2. A remedy to counteract the effects of a poison or toxin: "The ambulance driver administered the mechanical antidote to the snake bite victim to retard the effects of the toxin during the trip to the hospital."

"The mechanical antidote is administered by mouth, intravenously, or sometimes on the skin, and it may work by directly neutralizing the poison."

mechanical area
1. Those areas within a building that include equipment rooms and passages through which air circulates and where piping, communication, hoisting, conveying, and electrical services are installed.
2. The areas in a building that include equipment rooms, shafts, stacks, tunnels, and closets used for heating, ventilating, air conditioning, piping, communication, hoisting, conveying, and electrical services.
mechanical balance
1. An arrangement and construction of moving parts in reciprocating or rotating machines to reduce dynamic forces which may result in undesirable vibrations.
2. A balance in which the sample weight is determined by comparison with a calibrated weight.

The mechanical balance consists, essentially, of a rigid beam that oscillates on a horizontal central knife-edge as a fulcrum and has the two end knife-edges parallel and equidistant from the center. The loads to be weighed are supported on pans hung from bearings.

mechanical bearing cursor, bearing cursor
1. In radar, the radial line on a transparent disk that can be rotated to determine bearing or location.
2. A radar set in which the radial line inscribed on a transparent disk can be rotated manually around an axis coincident with the center of the plan position indicator.

It is used for determining bearing or location.

mechanical birefringence, stress birefringence
1. The phenomenon by which normally isotropic materials are made birefringent (splitting of a light beam into two components, which travel at different velocities) by the application of mechanical stress.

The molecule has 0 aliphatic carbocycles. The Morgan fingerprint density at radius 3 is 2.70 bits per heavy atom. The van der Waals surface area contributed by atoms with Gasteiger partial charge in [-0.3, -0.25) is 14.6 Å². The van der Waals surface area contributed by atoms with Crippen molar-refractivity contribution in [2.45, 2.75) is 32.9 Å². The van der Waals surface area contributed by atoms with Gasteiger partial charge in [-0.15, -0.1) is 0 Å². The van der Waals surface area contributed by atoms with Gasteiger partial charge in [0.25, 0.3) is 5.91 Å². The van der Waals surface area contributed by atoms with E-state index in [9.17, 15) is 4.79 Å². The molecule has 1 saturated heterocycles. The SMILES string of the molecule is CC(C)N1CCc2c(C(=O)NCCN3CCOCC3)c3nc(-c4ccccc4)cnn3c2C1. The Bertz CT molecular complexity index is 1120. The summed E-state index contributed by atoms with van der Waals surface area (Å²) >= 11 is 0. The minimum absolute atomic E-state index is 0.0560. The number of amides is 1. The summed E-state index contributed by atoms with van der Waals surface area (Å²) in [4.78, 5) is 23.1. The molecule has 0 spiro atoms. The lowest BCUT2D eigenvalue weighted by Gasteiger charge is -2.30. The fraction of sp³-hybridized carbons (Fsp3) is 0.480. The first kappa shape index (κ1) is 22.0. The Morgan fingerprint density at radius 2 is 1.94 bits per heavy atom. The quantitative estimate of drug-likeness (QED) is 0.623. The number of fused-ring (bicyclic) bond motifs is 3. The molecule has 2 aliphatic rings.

2. A change in the double refraction of a solid material when it is subjected to stress.
mechanical bowel problems
Small-bowel obstructions in pediatric patients are uncommon but should be suspected in any child with persistent vomiting and abdominal pain because delayed diagnosis and treatment can have devastating consequences.

Infants and young children may have intestinal obstruction present with pain, irritability, vomiting, and abdominal distension.

Small-bowel obstructions progress to decreased or even no bowel movements. Undiagnosed or improperly managed, obstructions can lead to vascular compromise, causing bowel ischemia, necrosis, perforation, and death.

mechanical drawing (s), mechanical drawings (pl) (nouns)
A scale drawing of a mechanical or architectural structure done with precision instruments: "Mechanical drawings involve the actions or processes of making scale drawings."
mechanical efficiency
1. The ratio between the brake (useful) horsepower and the indicated horsepower of an engine.
2. The measure of the effectiveness with which a system performs.

It is stated as the ratio of a system's work output to its work input.

In a theoretically frictionless, or ideal, machine, the work input and the work output are equal, and the efficiency would be 1, or 100%.